Perhaps slightly less well known than the famous garden route, R62 is equally (if not more) stunning. It can easily be added to a trip along the garden route or if, like us, you want to do the whole thing then it makes a perfect drive.
We set off from Cape Town early and within 30 minutes we were taking in the spectacular mountains and baboons(!) and monkeys casually sitting on the side of the road. We even saw a tortoise!
Travel further and soon fellow travellers become far and few between and it’s just you and the open road and what a road it is…
Roads here are in great condition and although the road works on this stretch will delay you, they don’t cause too much of a problem.
We were covering quite a big distance in a day and stopped at Montagu for a well deserved break.
I’m going to be honest here, for all my praise of South Africa I was actually a little bit underwhelmed by the actual towns but the stunning scenery makes up for any disappointment. If you’re just passing through then there’s a few good places to stop here. I’d recommend the Barn on 62 which is a cute little cafe with lovely indoor as well as outdoor areas to relax before the next drive. If you have more time on your hands you might decide to stay in this area and explore further afield but we didn’t have that luxury so carried on our journey.
R62 – Montagu – Oudtshoorn
The route from Montagu to our final stop of this leg in Oudtshoorn is even more breathtaking with little traffic and open stretches of road. You literally feel in the middle of nowhere in terms of the feeling of expanse. Lots of wows were said at every bend and I’d recommend a favourite playlist to accompany the route.
The famous Ronnie’s Sex Shop is on this stretch too. Made famous by a practical joke where Ronnie’s (so called) mates decided to add the word sex to Ronnie’s Shop sign. It was probably the best present any friend could give, as it’s been famous ever since with many a tourist stopping by to grab a drink at the now renowned location (don’t worry it is just a bar!!).
On this route you will also see many an Ostrich – this is the home of Ostrich in South Africa after all. Although having an Ostrich feather in your hat is no longer all the rage, there’s still lots of farms in the surrounding area where you can go and find out more about these unusual creatures.
In terms of Oudtshoorn as a town, we can’t really give a verdict on it as it was such a flying visit and we didn’t stay in the centre. Although some other visitors we met during our trip were a bit underwhelmed by it. Having said that, the nearby Cango Caves are a must see attraction here so that might change your view if you visit.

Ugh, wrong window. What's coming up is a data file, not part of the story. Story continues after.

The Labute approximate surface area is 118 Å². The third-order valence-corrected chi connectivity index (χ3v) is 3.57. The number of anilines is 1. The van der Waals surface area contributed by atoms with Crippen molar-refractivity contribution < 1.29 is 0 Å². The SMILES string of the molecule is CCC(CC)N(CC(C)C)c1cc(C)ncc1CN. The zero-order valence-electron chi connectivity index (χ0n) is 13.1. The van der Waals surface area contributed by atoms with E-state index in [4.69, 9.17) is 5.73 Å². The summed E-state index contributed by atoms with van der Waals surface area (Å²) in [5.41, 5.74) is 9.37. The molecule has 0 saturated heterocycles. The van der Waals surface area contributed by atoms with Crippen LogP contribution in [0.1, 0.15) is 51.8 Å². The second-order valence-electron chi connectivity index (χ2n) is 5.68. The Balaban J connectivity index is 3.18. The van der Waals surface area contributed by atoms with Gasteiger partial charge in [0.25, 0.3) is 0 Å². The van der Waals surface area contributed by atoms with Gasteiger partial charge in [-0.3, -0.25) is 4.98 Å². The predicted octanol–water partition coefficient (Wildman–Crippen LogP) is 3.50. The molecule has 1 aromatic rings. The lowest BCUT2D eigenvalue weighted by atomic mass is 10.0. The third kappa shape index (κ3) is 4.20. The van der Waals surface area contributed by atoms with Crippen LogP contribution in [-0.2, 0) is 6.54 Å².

Interestingly this actually turned out to be one of our favourite stops of the whole trip but this was purely down to where we stayed – Thabile Lodge. If we’re honest we were pretty dubious approaching the place which was down a dirt track but we couldn’t have be more wrong.
Firstly we were greeted by 6 dogs (a winner in my book everytime) and then there was the view. This place deserves a full review for hospitality alone so there will be a separate post on this place.
Oudtshoorn – Addo
The next day we set off again for the open (and single track) road to Addo. This road is very surreal being single lane but used by both directions (which shows you just how little it is used). We (luckily) only saw one other driver during a good 30 minute drive. It’s incredible due to this isolation (although also slightly scary if you think about the prospect of breaking down!!). We didn’t need to worry and made it to Addo for the next stage of our trip.
So in summary, this part of the route was a lot of driving and if you have more time it would definitely be worth dedicating more time to exploring this area, but it can also be done in a whistle stop tour and we wouldn’t have wanted to miss it from our itinerary for the roads alone.
Guestbook’s comment: “Definitely worth a drive for the contrast in scenery it offers. If it’s too much driving for you it can also be an add on from the Garden Route – there’s also a number of shorter passes, such as the Swartberg Pass, which offer exceptional views.”